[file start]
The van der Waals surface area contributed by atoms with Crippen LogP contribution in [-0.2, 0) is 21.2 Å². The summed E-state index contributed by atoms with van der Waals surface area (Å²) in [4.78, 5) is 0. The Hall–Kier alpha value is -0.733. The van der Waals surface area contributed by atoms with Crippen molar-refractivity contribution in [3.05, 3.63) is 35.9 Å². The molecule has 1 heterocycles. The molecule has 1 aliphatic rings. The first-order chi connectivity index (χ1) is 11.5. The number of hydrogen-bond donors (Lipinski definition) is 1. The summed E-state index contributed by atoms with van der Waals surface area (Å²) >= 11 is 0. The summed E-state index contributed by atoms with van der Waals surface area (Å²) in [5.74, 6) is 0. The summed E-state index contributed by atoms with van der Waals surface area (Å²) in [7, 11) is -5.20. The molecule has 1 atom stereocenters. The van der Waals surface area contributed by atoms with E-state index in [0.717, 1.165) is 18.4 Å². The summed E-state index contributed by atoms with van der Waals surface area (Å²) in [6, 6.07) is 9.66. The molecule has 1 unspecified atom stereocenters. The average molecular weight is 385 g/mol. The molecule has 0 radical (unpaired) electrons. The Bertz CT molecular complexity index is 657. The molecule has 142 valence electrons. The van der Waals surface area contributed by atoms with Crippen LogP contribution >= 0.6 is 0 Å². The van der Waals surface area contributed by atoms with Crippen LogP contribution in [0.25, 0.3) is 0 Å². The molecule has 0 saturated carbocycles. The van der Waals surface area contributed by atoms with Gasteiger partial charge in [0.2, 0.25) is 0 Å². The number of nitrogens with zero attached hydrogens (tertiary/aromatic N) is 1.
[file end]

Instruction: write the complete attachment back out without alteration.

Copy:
The van der Waals surface area contributed by atoms with Crippen LogP contribution in [-0.2, 0) is 21.2 Å². The summed E-state index contributed by atoms with van der Waals surface area (Å²) in [4.78, 5) is 0. The Hall–Kier alpha value is -0.733. The van der Waals surface area contributed by atoms with Crippen molar-refractivity contribution in [3.05, 3.63) is 35.9 Å². The molecule has 1 heterocycles. The molecule has 1 aliphatic rings. The first-order chi connectivity index (χ1) is 11.5. The number of hydrogen-bond donors (Lipinski definition) is 1. The summed E-state index contributed by atoms with van der Waals surface area (Å²) >= 11 is 0. The summed E-state index contributed by atoms with van der Waals surface area (Å²) in [5.74, 6) is 0. The summed E-state index contributed by atoms with van der Waals surface area (Å²) in [7, 11) is -5.20. The molecule has 1 atom stereocenters. The van der Waals surface area contributed by atoms with E-state index in [0.717, 1.165) is 18.4 Å². The summed E-state index contributed by atoms with van der Waals surface area (Å²) in [6, 6.07) is 9.66. The molecule has 1 unspecified atom stereocenters. The average molecular weight is 385 g/mol. The molecule has 0 radical (unpaired) electrons. The Bertz CT molecular complexity index is 657. The molecule has 142 valence electrons. The van der Waals surface area contributed by atoms with Crippen LogP contribution >= 0.6 is 0 Å². The van der Waals surface area contributed by atoms with Crippen LogP contribution in [0.25, 0.3) is 0 Å². The molecule has 0 saturated carbocycles. The van der Waals surface area contributed by atoms with Gasteiger partial charge in [0.2, 0.25) is 0 Å². The number of nitrogens with zero attached hydrogens (tertiary/aromatic N) is 1.